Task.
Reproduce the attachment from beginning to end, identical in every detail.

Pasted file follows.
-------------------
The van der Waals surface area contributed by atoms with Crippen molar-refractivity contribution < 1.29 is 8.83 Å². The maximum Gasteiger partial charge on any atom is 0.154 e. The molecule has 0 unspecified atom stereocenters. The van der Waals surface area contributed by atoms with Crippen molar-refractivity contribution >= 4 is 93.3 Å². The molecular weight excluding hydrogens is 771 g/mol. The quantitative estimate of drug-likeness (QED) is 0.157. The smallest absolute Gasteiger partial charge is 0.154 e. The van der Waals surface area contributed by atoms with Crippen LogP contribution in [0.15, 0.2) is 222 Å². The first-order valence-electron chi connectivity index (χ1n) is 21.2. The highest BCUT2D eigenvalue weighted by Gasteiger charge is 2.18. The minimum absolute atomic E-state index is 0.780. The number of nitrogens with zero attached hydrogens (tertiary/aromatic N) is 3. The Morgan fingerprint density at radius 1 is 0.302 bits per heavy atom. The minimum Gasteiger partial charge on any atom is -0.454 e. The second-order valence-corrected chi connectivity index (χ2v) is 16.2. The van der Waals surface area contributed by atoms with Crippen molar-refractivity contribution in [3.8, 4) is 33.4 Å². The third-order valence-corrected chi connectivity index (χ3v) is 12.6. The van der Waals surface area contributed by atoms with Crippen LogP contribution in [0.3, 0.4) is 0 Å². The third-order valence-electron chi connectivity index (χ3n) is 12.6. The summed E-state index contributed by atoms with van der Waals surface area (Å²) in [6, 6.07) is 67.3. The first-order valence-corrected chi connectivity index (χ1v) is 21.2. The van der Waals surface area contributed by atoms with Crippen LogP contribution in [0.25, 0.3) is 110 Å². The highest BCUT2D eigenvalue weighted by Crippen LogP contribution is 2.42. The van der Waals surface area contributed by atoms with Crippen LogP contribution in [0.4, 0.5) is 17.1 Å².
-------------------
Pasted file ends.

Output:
The van der Waals surface area contributed by atoms with Crippen molar-refractivity contribution < 1.29 is 8.83 Å². The maximum Gasteiger partial charge on any atom is 0.154 e. The molecule has 0 unspecified atom stereocenters. The van der Waals surface area contributed by atoms with Crippen molar-refractivity contribution >= 4 is 93.3 Å². The molecular weight excluding hydrogens is 771 g/mol. The quantitative estimate of drug-likeness (QED) is 0.157. The smallest absolute Gasteiger partial charge is 0.154 e. The van der Waals surface area contributed by atoms with Crippen LogP contribution in [0.15, 0.2) is 222 Å². The first-order valence-electron chi connectivity index (χ1n) is 21.2. The highest BCUT2D eigenvalue weighted by Gasteiger charge is 2.18. The minimum absolute atomic E-state index is 0.780. The number of nitrogens with zero attached hydrogens (tertiary/aromatic N) is 3. The Morgan fingerprint density at radius 1 is 0.302 bits per heavy atom. The minimum Gasteiger partial charge on any atom is -0.454 e. The second-order valence-corrected chi connectivity index (χ2v) is 16.2. The van der Waals surface area contributed by atoms with Crippen molar-refractivity contribution in [3.8, 4) is 33.4 Å². The third-order valence-corrected chi connectivity index (χ3v) is 12.6. The van der Waals surface area contributed by atoms with Crippen LogP contribution in [0.3, 0.4) is 0 Å². The third-order valence-electron chi connectivity index (χ3n) is 12.6. The summed E-state index contributed by atoms with van der Waals surface area (Å²) in [6, 6.07) is 67.3. The first-order valence-corrected chi connectivity index (χ1v) is 21.2. The van der Waals surface area contributed by atoms with Crippen LogP contribution in [0.25, 0.3) is 110 Å². The highest BCUT2D eigenvalue weighted by Crippen LogP contribution is 2.42. The van der Waals surface area contributed by atoms with Crippen LogP contribution in [0.4, 0.5) is 17.1 Å².